For animal lovers, finding a stray dog means wanting to offer help and find their owners or a safe place for them.
Unfortunately, strays can be dangerous if not handled correctly.
Keeping yourself safe is best for your own safety, and the ultimate safety of the animal.
Knowing ahead of time what to do if you find a lost dog will provide the best possible outcome.
How To Protect Yourself Against Dangerous Stray Dogs
If you do not feel immediately threatened, but wish to help the animal:
Never chase after a dog.
The dog will see you as a threat and might halt their retreat to confront the perceived threat, or the dog may continue to run straight into a dangerous situation such as highway.
Do not clap, pat your leg, and call the dog.
Regardless of your intentions, those moves can seem intimidating to a frightened or aggressive animal.
Remain still and speak in a calm voice.
Use this time to assess the dog’s body language and physical appearance.
Does the dog appear injured?
Does their body language look aggressive such as raised guard hairs, a straightened tail, or growling?
If the dog is injured, or gives off signs of aggression, back away slowly and call animal control for help.
If the dog approaches you, avoid making direct eye contact.
In the animal world, direct eye contact is also seen as threatening behavior.
If the dog responds to your voice and approaches, do not stick out your hand for them to sniff.
Sticking your hand out may seem like a natural reaction, but could be perceived as threatening and invite a bite.
Allow the dog to approach and smell you while you continue to speak calmly and soothingly.
If the dog seems to relax, you may then gently attempt to move your hand toward them slowly.
If the dog tolerates your touch, you can proceed to attempt to lead the dog to safety.
Food is always the best motivator, so use anything you have handy to convince the dog you are a friend.
Once you have secured the dog in your car, home, or yard, check for identification on the collar.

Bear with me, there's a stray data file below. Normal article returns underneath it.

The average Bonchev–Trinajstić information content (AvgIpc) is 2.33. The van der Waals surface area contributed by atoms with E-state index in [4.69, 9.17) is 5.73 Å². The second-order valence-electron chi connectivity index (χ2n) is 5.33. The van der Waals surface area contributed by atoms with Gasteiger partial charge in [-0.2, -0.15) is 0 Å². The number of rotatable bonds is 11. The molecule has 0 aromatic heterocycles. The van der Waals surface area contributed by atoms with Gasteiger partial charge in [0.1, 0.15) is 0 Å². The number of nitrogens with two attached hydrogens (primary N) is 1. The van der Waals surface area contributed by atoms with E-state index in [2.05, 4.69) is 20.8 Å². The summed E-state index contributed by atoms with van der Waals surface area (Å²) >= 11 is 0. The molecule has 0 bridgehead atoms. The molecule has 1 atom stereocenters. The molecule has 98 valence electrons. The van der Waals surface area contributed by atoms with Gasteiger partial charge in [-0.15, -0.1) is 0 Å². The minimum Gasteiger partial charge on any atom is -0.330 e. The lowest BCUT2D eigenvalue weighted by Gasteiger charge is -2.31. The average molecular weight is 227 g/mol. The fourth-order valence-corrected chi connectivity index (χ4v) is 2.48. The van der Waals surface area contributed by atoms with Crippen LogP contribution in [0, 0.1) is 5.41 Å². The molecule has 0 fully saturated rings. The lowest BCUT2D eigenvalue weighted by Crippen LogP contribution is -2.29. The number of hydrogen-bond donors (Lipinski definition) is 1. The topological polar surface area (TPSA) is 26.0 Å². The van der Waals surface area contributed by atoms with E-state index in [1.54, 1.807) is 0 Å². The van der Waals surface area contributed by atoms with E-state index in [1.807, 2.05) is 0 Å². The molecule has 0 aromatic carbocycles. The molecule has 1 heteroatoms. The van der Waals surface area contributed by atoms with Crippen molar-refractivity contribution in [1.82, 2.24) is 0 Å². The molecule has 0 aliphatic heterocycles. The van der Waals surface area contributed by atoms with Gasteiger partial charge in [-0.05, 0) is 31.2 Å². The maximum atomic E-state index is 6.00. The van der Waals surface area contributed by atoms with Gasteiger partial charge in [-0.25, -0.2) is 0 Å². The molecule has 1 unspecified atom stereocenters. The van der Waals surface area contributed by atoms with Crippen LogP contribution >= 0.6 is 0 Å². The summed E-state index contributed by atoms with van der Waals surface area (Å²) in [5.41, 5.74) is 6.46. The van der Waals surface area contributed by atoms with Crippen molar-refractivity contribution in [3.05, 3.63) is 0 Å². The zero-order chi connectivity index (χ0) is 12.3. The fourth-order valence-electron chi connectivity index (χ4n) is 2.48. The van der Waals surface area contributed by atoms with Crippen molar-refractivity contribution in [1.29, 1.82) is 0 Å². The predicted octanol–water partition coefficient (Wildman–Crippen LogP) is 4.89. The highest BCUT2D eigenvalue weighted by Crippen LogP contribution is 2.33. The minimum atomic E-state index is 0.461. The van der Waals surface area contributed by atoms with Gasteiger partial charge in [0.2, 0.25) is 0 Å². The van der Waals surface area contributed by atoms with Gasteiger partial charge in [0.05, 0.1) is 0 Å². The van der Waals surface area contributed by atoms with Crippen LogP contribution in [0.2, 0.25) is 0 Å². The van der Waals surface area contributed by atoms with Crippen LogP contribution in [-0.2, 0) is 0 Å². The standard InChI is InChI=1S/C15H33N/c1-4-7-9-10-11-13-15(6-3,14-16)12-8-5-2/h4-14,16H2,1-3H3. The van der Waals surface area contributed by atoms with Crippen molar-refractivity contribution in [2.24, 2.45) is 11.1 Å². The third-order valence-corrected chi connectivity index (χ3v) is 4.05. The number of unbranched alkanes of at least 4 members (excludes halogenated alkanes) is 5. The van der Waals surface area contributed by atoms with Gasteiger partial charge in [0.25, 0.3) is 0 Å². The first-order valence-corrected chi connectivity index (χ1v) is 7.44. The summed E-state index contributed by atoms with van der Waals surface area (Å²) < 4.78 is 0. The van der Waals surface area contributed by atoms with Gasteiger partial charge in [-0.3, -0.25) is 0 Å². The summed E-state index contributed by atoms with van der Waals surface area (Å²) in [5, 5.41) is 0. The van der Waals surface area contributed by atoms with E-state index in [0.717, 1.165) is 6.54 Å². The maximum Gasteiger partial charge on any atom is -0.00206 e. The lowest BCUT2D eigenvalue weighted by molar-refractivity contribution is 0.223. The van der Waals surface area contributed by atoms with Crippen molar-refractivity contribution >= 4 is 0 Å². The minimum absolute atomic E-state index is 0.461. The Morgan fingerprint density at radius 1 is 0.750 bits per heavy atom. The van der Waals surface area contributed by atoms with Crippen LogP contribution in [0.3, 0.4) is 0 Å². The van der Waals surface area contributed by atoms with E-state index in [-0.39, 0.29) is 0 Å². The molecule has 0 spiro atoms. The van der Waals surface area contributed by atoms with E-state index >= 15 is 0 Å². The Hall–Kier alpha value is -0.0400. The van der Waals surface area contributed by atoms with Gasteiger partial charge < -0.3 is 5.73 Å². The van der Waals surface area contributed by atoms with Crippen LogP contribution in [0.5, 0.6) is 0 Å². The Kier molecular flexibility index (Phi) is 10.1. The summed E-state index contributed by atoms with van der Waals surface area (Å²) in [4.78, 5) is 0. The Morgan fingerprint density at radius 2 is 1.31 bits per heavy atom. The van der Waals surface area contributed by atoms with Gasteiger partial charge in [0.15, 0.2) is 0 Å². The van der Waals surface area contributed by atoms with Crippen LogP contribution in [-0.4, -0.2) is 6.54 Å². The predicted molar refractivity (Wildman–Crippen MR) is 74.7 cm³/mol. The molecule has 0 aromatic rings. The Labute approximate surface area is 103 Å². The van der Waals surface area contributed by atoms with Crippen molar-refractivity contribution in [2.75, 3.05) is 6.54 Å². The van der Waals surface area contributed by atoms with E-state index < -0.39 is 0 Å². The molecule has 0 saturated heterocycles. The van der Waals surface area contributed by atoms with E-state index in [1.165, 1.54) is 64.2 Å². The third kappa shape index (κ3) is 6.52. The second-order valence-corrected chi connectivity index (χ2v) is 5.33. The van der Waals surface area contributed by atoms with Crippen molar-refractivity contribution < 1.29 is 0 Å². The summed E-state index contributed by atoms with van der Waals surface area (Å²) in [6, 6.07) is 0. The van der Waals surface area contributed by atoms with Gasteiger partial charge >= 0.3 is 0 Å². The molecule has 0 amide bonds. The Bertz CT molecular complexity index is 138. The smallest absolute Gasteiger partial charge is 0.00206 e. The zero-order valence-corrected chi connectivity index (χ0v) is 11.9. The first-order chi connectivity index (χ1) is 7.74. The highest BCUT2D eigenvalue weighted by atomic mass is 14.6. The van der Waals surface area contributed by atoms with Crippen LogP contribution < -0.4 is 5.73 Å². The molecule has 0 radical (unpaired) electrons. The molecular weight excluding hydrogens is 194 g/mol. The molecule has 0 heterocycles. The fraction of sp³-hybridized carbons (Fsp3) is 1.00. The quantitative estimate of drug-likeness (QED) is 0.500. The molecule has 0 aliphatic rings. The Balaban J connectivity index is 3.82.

If there is a phone number on the collar, call the owner right away.
If there is not a number, or you are unable to reach the owner, use the following steps to help reunite the dog with its owner.
Take a clear picture of the dog, but remove any collar the dog is wearing.
If the dog is not wearing a collar, make sure the sex of the dog or some other identifying feature is not visible in the picture.
Post a picture of the dog on your local lost and found pet pages on social media.
List the dog on local neighborhood apps like NextDoor.
Use lost and found pet apps such as PawBoost, Finding Rover, or Shadow.
Take the dog to your local shelter or veterinarian to have them scan for a microchip.
Veterinarians and shelters will perform this service at no charge and will contact the owners of the animal has a microchip with up-to-date information.
If you are prepared to keep the animal if the owners cannot be found, then make a flyer with a picture of the animal and label FOUND in bold letters.
Put the flyer on poles, signs, and bulletin boards in the area where you found the dog.
Place flyers with all local shelters, rescue groups, and groomers.
Take the dog to your veterinarian for a check-up to make sure the animal is healthy and does not need any immediate medical treatment.
If you are unable to keep the dog safely, then please take the time to find a reputable rescue group or no-kill shelter for the dog.
If you are confronted by a stray that appears to be aggressive, or you have your dog with you and the dogs are behaving aggressively, follow these steps to keep yourself safe:
When we are frightened, our instincts scream at us to run.
Running, however, can trip a dog’s prey drive and cause the dog to give chase.
Do not turn your back on the animal.
Use a firm voice to give a simple command like “no.”
Try to back away without turning your back to the dog.
If the dog continues to approach aggressively, assess your options for giving the dog something besides your skin to bite.
If the dog lunges, use your purse, fanny pack, or a jacket for them to latch on to while you back away.
If there are others around, call out for help.
If you are unable to get away, hit the ground and curl into a ball, protecting your neck, face, and stomach while continuing to call loudly for help.
These tips will permit you to help dangerous stray dogs while protecting yourself from injury.